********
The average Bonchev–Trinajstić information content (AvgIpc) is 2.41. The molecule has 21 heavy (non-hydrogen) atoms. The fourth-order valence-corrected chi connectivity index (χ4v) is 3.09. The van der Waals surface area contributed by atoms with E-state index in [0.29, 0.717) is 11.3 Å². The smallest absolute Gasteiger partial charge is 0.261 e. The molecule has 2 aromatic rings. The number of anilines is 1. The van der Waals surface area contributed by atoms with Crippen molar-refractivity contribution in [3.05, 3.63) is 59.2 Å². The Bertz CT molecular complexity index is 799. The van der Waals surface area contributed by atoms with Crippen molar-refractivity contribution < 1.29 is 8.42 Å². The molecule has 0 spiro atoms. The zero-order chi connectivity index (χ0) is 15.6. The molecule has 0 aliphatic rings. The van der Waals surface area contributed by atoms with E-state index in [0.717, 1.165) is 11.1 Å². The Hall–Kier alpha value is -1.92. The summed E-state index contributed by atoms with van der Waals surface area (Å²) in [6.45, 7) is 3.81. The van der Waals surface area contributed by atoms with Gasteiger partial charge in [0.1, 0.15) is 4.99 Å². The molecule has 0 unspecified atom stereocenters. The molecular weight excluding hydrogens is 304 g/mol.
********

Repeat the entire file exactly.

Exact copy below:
The average Bonchev–Trinajstić information content (AvgIpc) is 2.41. The molecule has 21 heavy (non-hydrogen) atoms. The fourth-order valence-corrected chi connectivity index (χ4v) is 3.09. The van der Waals surface area contributed by atoms with E-state index in [0.29, 0.717) is 11.3 Å². The smallest absolute Gasteiger partial charge is 0.261 e. The molecule has 2 aromatic rings. The number of anilines is 1. The van der Waals surface area contributed by atoms with Crippen molar-refractivity contribution in [3.05, 3.63) is 59.2 Å². The Bertz CT molecular complexity index is 799. The van der Waals surface area contributed by atoms with Crippen molar-refractivity contribution < 1.29 is 8.42 Å². The molecule has 0 spiro atoms. The zero-order chi connectivity index (χ0) is 15.6. The molecule has 0 aliphatic rings. The van der Waals surface area contributed by atoms with E-state index in [0.717, 1.165) is 11.1 Å². The Hall–Kier alpha value is -1.92. The summed E-state index contributed by atoms with van der Waals surface area (Å²) in [6.45, 7) is 3.81. The van der Waals surface area contributed by atoms with Gasteiger partial charge in [0.1, 0.15) is 4.99 Å². The molecule has 0 unspecified atom stereocenters. The molecular weight excluding hydrogens is 304 g/mol.